Drama schools have been often been accused by industry professionals of being overly-traditionalist institutions, entrenched in a by-gone era when actors could just about conceivably dare to sketch out a career trajectory – drama school to regional repertory theatre to the West End. Certainty is a concept that no longer exists in any sector nowadays, so is going worth it at all?
As Di Trevis argued in the Guardian: “Would-be actors [at drama schools] have as students a life that is a cross between novice nun and trainee commando.” Is it worth it? Her verdict – No. This is because “the profession they are training for hardly exists.” She argues that drama schools fail to equip young thespians with the entrepreneurial skills and nous required to produce their own work. This, she asserts, is the key to survive as a working actor in today’s Industry.
She believes that drama schools should revolutionise and put “more emphasis through their training on making their own work, seeking out collaborators, developing skills in adaptation, and writing, re-inventing and developing a new kind of Poor Theatre for the 21st Century.” While this is unarguably good advice in a fast-paced industry that is ever-evolving, she goes onto recommend acting workshops “where actors do much more than scene study: they form a community; they share experiences; they sustain each other.”
Paradoxically, this is precisely what drama school offers. It is often at drama school where the seed for future artistic collaborations are born. Drama school students are not yet actors, it is within the supportive confines of the school’s walls that they become the nation’s future professional thespians. Over the three years, it is inevitable that the rigorous training schedule forms tight bonds. Furthermore, the graduate show-case is also still one of the best ways to get noticed by agents and even critics. Michael Billington even went so far as to say that “newspapers should abandon their belief that the West End represents the beating heart of British theatre.”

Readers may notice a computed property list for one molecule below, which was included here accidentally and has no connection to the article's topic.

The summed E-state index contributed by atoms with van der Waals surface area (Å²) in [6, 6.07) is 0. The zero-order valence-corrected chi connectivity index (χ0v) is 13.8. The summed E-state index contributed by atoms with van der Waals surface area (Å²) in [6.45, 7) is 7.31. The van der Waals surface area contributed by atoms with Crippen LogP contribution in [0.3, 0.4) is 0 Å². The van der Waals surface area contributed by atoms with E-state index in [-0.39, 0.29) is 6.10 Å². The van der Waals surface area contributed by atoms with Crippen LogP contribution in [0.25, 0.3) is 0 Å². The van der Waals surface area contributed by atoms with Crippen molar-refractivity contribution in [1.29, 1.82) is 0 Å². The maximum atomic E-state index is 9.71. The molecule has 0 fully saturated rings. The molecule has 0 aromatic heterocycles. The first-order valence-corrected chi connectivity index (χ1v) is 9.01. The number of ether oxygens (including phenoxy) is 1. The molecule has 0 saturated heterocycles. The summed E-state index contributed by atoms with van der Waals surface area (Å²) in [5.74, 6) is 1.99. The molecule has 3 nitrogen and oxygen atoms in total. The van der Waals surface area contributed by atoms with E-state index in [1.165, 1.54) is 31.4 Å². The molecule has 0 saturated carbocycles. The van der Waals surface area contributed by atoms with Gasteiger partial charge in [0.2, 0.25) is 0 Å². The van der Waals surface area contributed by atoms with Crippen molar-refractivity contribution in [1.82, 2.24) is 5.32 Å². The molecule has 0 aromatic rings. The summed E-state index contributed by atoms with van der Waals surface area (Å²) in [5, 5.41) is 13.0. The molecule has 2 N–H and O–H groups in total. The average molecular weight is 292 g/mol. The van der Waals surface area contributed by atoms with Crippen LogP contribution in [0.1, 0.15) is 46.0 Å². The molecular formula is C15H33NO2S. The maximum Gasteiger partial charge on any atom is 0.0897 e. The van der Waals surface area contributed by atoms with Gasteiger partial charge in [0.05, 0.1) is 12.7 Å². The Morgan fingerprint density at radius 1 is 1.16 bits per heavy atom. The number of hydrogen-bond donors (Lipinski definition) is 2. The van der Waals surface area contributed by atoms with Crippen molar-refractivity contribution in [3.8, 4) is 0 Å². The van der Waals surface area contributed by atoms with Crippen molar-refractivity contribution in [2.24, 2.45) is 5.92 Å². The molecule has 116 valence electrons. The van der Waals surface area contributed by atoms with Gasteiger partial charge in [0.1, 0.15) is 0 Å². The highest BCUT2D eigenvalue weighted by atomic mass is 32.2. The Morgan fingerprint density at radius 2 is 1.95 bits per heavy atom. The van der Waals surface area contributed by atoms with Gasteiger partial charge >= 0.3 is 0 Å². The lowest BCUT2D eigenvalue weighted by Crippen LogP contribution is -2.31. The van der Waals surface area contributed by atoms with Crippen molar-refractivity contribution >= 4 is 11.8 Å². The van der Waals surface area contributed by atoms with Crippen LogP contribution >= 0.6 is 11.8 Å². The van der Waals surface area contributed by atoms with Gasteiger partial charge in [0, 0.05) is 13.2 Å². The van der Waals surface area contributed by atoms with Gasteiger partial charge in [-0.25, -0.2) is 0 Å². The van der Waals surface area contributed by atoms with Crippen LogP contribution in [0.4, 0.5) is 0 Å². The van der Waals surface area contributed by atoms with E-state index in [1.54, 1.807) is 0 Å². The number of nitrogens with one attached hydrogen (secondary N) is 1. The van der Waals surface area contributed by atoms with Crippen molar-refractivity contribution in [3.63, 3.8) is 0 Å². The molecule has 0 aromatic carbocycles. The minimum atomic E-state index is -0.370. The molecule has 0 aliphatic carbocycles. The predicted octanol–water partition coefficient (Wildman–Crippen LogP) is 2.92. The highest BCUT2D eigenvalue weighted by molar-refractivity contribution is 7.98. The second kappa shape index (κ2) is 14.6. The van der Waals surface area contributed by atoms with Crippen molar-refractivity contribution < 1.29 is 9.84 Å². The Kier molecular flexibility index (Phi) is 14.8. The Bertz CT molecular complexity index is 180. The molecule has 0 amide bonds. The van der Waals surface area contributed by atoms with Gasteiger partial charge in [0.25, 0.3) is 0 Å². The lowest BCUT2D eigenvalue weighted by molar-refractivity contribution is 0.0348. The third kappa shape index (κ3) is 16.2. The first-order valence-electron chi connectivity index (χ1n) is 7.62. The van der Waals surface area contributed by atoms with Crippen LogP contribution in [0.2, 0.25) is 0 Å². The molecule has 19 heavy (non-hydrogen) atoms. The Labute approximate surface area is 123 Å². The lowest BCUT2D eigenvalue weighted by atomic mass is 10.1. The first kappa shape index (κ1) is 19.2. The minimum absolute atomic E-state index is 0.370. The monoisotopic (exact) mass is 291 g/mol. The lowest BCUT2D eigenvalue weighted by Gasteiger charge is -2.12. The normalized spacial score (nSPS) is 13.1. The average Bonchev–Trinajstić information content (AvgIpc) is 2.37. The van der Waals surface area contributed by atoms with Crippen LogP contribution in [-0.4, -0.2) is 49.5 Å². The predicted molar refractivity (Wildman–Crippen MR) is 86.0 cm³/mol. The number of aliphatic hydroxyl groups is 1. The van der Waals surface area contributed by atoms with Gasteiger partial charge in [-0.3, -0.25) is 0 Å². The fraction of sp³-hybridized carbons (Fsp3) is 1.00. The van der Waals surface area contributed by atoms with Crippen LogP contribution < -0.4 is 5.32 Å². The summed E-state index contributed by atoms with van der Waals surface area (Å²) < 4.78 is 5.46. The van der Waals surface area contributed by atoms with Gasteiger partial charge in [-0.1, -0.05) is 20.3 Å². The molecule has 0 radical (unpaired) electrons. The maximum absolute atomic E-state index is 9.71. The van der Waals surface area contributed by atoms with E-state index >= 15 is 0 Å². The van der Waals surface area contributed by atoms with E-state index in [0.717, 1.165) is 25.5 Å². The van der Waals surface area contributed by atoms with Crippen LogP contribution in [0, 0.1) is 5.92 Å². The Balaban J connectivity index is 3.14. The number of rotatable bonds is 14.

Drama schools have modernised since Trevis’ article; most drama schools offer a variety of different courses focusing on purely, for example, Screen-Acting and Film. Therefore it would be unwise to dismiss drama schools as antiquated establishments as they have evolved to ensure that they are adapting to suit the contemporary needs of the profession.
The capricious nature of the profession has been documented ad nauseum. Unusually, this has not acted as a deterrent for young hopefuls. The need to show the audition panel that you are worth the time and investment has never been greater. Audition Doctor ensures that you are not only endowed with the most effective speeches specifically for you, but also the emotional and intellectual understanding of the character as well as the play. Although Audition Doctor is not a certified drama school, it offers training that ensures you are portrayed in your most favourable light. You have a limited amount of time in an audition to prove that you are a worthy candidate for drama school. Going to Audition Doctor guarantees that you don’t waste sixty pounds on a ten minute audition with no hope of a recall.